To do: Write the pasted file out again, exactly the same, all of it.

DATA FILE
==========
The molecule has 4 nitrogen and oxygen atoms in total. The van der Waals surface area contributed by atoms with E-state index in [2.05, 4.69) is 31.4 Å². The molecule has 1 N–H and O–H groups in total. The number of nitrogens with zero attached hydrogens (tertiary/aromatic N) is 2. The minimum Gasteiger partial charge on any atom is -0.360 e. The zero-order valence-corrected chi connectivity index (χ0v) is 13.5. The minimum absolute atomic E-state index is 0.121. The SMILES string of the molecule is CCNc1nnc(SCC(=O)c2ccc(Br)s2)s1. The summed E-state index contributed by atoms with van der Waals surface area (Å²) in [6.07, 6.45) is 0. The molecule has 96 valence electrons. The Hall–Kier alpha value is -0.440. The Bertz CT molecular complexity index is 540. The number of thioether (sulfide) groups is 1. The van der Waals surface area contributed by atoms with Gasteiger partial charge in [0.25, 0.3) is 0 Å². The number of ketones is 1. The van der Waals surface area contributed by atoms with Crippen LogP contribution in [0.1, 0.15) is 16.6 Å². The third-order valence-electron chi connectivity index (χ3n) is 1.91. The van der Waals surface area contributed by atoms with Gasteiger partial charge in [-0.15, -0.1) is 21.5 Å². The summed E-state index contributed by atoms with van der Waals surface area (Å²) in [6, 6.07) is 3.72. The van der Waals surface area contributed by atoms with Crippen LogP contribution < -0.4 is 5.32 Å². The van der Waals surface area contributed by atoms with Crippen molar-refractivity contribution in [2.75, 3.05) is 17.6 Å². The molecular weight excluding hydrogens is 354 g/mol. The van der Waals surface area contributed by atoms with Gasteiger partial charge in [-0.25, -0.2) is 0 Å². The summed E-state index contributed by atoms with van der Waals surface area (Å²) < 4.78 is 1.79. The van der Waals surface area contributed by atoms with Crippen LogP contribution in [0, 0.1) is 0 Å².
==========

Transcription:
The molecule has 4 nitrogen and oxygen atoms in total. The van der Waals surface area contributed by atoms with E-state index in [2.05, 4.69) is 31.4 Å². The molecule has 1 N–H and O–H groups in total. The number of nitrogens with zero attached hydrogens (tertiary/aromatic N) is 2. The minimum Gasteiger partial charge on any atom is -0.360 e. The zero-order valence-corrected chi connectivity index (χ0v) is 13.5. The minimum absolute atomic E-state index is 0.121. The SMILES string of the molecule is CCNc1nnc(SCC(=O)c2ccc(Br)s2)s1. The summed E-state index contributed by atoms with van der Waals surface area (Å²) in [6.07, 6.45) is 0. The molecule has 96 valence electrons. The Hall–Kier alpha value is -0.440. The Bertz CT molecular complexity index is 540. The number of thioether (sulfide) groups is 1. The van der Waals surface area contributed by atoms with Gasteiger partial charge in [0.25, 0.3) is 0 Å². The number of ketones is 1. The van der Waals surface area contributed by atoms with Crippen LogP contribution in [0.1, 0.15) is 16.6 Å². The third-order valence-electron chi connectivity index (χ3n) is 1.91. The van der Waals surface area contributed by atoms with Gasteiger partial charge in [-0.15, -0.1) is 21.5 Å². The summed E-state index contributed by atoms with van der Waals surface area (Å²) in [6, 6.07) is 3.72. The van der Waals surface area contributed by atoms with Crippen LogP contribution < -0.4 is 5.32 Å². The van der Waals surface area contributed by atoms with Crippen molar-refractivity contribution in [2.75, 3.05) is 17.6 Å². The molecular weight excluding hydrogens is 354 g/mol. The van der Waals surface area contributed by atoms with Gasteiger partial charge in [-0.25, -0.2) is 0 Å². The summed E-state index contributed by atoms with van der Waals surface area (Å²) < 4.78 is 1.79. The van der Waals surface area contributed by atoms with Crippen LogP contribution in [0, 0.1) is 0 Å².